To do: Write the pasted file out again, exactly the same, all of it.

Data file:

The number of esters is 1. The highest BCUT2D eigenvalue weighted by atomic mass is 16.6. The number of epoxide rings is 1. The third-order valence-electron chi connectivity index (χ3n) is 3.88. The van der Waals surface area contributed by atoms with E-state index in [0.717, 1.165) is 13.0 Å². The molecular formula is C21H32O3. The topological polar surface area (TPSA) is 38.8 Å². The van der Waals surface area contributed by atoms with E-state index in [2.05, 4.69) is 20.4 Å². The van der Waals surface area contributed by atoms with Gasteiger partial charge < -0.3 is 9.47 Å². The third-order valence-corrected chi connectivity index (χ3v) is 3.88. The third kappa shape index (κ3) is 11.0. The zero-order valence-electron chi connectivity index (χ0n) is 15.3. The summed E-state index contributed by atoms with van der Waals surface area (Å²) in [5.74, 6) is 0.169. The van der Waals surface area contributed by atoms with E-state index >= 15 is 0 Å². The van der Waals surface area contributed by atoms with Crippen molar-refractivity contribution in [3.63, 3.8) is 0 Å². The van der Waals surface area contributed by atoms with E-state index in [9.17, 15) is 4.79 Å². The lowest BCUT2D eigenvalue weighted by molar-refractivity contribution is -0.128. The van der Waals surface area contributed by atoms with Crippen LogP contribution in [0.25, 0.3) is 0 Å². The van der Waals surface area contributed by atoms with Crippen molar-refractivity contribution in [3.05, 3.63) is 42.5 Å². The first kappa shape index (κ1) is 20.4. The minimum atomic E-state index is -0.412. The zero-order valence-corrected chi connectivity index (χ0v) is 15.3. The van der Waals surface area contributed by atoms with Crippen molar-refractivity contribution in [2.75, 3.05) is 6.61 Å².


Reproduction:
The number of esters is 1. The highest BCUT2D eigenvalue weighted by atomic mass is 16.6. The number of epoxide rings is 1. The third-order valence-electron chi connectivity index (χ3n) is 3.88. The van der Waals surface area contributed by atoms with E-state index in [0.717, 1.165) is 13.0 Å². The molecular formula is C21H32O3. The topological polar surface area (TPSA) is 38.8 Å². The van der Waals surface area contributed by atoms with E-state index in [2.05, 4.69) is 20.4 Å². The van der Waals surface area contributed by atoms with Gasteiger partial charge < -0.3 is 9.47 Å². The third-order valence-corrected chi connectivity index (χ3v) is 3.88. The third kappa shape index (κ3) is 11.0. The zero-order valence-electron chi connectivity index (χ0n) is 15.3. The summed E-state index contributed by atoms with van der Waals surface area (Å²) in [5.74, 6) is 0.169. The van der Waals surface area contributed by atoms with E-state index >= 15 is 0 Å². The van der Waals surface area contributed by atoms with Crippen molar-refractivity contribution in [3.63, 3.8) is 0 Å². The van der Waals surface area contributed by atoms with E-state index in [9.17, 15) is 4.79 Å². The lowest BCUT2D eigenvalue weighted by molar-refractivity contribution is -0.128. The van der Waals surface area contributed by atoms with Crippen LogP contribution in [0.25, 0.3) is 0 Å². The van der Waals surface area contributed by atoms with Crippen molar-refractivity contribution in [3.05, 3.63) is 42.5 Å². The first kappa shape index (κ1) is 20.4. The minimum atomic E-state index is -0.412. The zero-order valence-corrected chi connectivity index (χ0v) is 15.3. The van der Waals surface area contributed by atoms with Crippen molar-refractivity contribution in [2.75, 3.05) is 6.61 Å².